Complex 2: A mixture of [Pt(3,3′-dimethyl-2,2′-bipyridine)Cl2] (0.15 g, 0.30 mmol), 4-ethynylpyridine (0.12 g, 1.2 mmol), diisopropylamine (3 mL) and CuI (5 mg) in degassed dichloromethane (30 mL) was stirred for 12 h under a nitrogen atmosphere at room temperature in the absence of light. The resulted suspension was filtered and the orange powder was collected after washing with CH2Cl2 and diethyl ether. FAB MS: 583 (M++H); 1H NMR (300 MHz, DMSO-d6, 22° C., TMS): δ=9.24 (d, 2H, J=6.5 Hz), 8.58 (s, 2H), 8.40 (d, 4H, J=4.0 Hz), 7.71 (d, 2H, J=6.4 Hz), 7.28 (d, 4H, J=4.3 Hz), 2.52 (s, 6H).

Complex 3: A mixture of [Pt(COD)Cl2] (0.50 g, 1.3 mmol), 4-ethynylpyridine (0.31 g, 3.0 mmol), diisopropylamine (10 mL) and CuI (20 mg) in degassed dichloromethane (100 mL) was stirred for 12 h under a nitrogen atmosphere at room temperature in the absence of light. The resulted suspension was filtered and the off-white powder was collected after washing with CH2Cl2 and diethyl ether. 1H NMR (300 MHz, CDCl3, 22° C., TMS): δ=8.44 (d, 4H, J=4.6 Hz), 7.22 (d, 4H, J=4.6 Hz), 5.73 (s, 4H, with 195Pt satellites, JPt-H=45.1 Hz), 2.61 (s, 8H). A mixture of the obtained powder (0.10 g, 0.2 mmol), [Pt(3,4,7,8-tetramethyl-1,10-phenanthroline)Cl2] (0.10 g, 0.2 mmol) in degassed benzene (50 mL) was refluxed for 24 h under a nitrogen atmosphere. The resulted suspension was filtered and the orange powder was collected after washing with CH2Cl2 and diethyl ether. FAB MS: 635 (M++H).

Spectroscopic Properties of the Complexes

In CH2Cl2, complex 1 displays an intense UV absorption band around 290 nm and a modest absorption band around 380 nm which tails beyond 450 nm at room temperature (FIG. 4). Complex 1 is highly luminescent in fluid solution (FIG. 5). The emission maximum is 501, 510 and 519 nm in methanol/ethanol (1:4), dichloromethane and toluene (quantum yield ˜0.6), respectively, and a metal-ligand charge transfer (MLCT) excited state is proposed to be responsible. Moreover, the solid-state emission for this complex is dependent on the sample crystallinity. As shown in FIG. 6, crystals with solvated CH2Cl2 molecules feature the most intense emission at λmax 517 nm with vibronic progressions of around 1300 cm−1. This emission is believed to be MLCT Pt(5d)→π*(diimine). Crystals with solvated CH3CN molecules exhibit modestly intense emission at λmax 560 nm with similar vibronic progressions in the range of 480–600 nm. This transition may be modified by different R1 to R10 and substituents in Ar1 and/or Ar2 in the acetylide ligands, and will in turn alter the wavelength of the transmission. In particular, modifying substituents in Ar1 and/or Ar2 may have a stronger influence to the MLCT emission. Therefore the color of the emission may be modified by different R1 to R10 and substituents in Ar1 and/or Ar2.

R7 and R8 are preferably hydrogen if the platinum complex has the formula I, as other substituents may introduce steric distortion to the diimine ligand. This may distort the overall structure of the platinum complex, and affect the MLCT emission. R1 and R4 are also preferably hydrogen for both formula I and II due to the same reason.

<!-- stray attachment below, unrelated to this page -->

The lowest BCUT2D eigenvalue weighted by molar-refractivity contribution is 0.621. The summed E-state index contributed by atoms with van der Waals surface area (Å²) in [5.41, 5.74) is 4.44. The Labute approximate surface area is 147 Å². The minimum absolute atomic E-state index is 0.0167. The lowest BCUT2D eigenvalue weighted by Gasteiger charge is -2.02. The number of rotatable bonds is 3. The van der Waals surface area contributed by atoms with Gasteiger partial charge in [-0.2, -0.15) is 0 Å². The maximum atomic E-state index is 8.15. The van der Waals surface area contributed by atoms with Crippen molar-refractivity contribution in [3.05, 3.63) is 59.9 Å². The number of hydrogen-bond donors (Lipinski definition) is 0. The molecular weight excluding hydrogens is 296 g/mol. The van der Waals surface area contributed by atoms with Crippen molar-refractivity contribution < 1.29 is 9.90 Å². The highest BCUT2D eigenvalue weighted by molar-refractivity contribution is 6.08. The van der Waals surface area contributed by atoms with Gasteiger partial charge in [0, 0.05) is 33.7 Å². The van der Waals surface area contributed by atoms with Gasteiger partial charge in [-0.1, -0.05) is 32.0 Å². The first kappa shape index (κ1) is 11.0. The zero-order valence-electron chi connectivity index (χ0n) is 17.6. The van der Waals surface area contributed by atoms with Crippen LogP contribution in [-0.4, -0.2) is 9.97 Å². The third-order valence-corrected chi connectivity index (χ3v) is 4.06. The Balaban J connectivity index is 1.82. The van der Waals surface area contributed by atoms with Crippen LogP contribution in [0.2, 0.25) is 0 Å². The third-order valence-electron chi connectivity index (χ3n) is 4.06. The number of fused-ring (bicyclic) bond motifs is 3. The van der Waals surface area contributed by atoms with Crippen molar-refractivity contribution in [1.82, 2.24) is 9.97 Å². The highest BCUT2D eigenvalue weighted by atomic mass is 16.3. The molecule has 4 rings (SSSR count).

Organic-halogen compounds other than CH2Cl2 and CHCl3 may also be detected by the platinum complexes of this invention. Suitable modification to complex 1 using different R1 to R10 and substituents in Ar1 and/or Ar2 may be required to alter the separation between the two acetylide ligands to accommodate organic-halogen compounds larger than CH2Cl2 and CHCl3 like bromomethane, trifloromethane, iodoethane.

The fine powder of complex 1, obtained by grinding crystals using mortar and pestle, is only weakly, almost negligibly, emissive. In attempts to synthesize other diimine Pt(II) pyridylacetylide complexes (such as complexes 2 and 3), we obtained sparsingly soluble dull yellow powders with weak orange emission upon UV stimulation. No vapochromic phenomenon was found with bis-phenylacetylide congeners (S. C. Chan et al, Chem. Eur. J. 2001, vol. 7, issue 19, pp. 4180–4190), thus the pyridyl substituent appears to play a critical role in the switching process. When the dull yellow powder from complex 1 was exposed to an atmosphere of dichloromethane or chloroform, the powder changed to a bright yellow-green color immediately and emitted intense green light upon 354 nm UV excitation. Importantly, this color change and emission enhancement was not observed for other organic vapors, including CH3CN. Exposure to reduced pressure for several minutes resulted in the restoration of the original dull yellow appearance. Thus the change in color and/or intensity of luminescence is reversible. This implies that the solid-state lattice of complex 1 selectively allows absorption of the dichloromethane and chloroform vapors and this results in a concomitant change in the emissive excited state.

Film Behavior

Complex 1 (20 mg) was dissolved in CH2Cl2 (20 mL) in a beaker. A piece of glass slide (2 cm×2 cm), pretreated by HF solution, was placed on the bottom of the complex solution. Diethyl ether vapor was allowed to diffuse slowly into this solution. After 20–30 hours, the glass slide with microcrystalline complex 1 on the surface was removed and used for subsequent measurements. The thickness of the film, as determined with scanning electron microscopy, was around 20–50 μm.